A lot of my designs have bridges with holes in them, like this post with a locking cavity for a hex nut:
If printed without supports, the material at the top of the cavity has nothing to sit on and falls inward if it does anything but go straight across. Not the end of the world, but really not ideal, especially for a part that needs to be perfectly calibrated.
And printing with supports can be counter-intuitively even messier, because the supports are hard to remove at such small dimensions and tight spaces.
A cheap way to get the best of both worlds is to make your own support: a sacrificial, solid bridge over the cavity to ground the otherwise floating layers above. Here it is highlighted in red:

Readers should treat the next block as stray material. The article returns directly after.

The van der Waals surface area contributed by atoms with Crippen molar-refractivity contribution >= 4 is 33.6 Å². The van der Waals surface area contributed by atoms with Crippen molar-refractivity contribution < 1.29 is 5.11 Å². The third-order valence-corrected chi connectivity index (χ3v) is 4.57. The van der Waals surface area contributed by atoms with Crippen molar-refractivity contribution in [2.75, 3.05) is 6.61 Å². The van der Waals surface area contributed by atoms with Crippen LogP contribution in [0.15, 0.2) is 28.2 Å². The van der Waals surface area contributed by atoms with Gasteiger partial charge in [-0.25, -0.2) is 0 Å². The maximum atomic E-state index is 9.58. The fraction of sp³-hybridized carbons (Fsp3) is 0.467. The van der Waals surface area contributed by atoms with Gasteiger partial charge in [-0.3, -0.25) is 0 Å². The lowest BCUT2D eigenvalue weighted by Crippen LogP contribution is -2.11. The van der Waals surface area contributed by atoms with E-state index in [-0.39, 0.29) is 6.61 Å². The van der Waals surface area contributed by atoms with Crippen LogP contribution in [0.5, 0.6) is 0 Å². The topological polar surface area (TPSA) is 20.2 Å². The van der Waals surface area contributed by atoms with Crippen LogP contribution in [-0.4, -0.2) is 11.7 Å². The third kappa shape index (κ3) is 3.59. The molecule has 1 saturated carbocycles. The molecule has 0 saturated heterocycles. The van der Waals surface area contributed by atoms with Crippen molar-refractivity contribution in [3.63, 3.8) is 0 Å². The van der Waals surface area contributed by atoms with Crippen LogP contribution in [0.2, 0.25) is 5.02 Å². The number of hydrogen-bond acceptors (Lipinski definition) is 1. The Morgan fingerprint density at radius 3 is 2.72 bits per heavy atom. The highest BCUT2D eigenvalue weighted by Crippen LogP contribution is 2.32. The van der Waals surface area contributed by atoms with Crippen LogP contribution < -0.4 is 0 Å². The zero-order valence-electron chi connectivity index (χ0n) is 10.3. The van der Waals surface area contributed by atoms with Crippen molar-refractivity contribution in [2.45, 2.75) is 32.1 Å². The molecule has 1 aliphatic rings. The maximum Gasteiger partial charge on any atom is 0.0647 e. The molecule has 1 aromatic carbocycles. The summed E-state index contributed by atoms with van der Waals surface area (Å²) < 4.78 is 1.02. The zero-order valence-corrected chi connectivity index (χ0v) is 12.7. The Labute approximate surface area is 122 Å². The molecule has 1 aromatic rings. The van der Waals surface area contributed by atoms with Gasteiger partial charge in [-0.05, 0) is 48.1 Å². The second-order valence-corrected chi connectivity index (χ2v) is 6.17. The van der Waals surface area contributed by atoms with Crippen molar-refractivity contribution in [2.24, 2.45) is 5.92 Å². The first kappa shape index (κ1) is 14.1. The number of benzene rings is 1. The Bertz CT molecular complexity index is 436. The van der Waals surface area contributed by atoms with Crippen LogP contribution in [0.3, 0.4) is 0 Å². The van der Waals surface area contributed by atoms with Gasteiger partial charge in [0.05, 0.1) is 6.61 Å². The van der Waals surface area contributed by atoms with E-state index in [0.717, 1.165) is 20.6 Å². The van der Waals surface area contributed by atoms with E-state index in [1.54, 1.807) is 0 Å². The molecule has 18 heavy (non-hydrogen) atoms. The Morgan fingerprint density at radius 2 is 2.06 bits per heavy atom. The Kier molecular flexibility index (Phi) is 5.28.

After printing, drill out the excess plastic or carefully melt it back with a hot soldering iron.
This process of designing for easier manufacturing is called, you guessed it, Design For Manufacturability or DFM for short. It can be a pretty dry subject for DIYers but there are some good articles in the right places.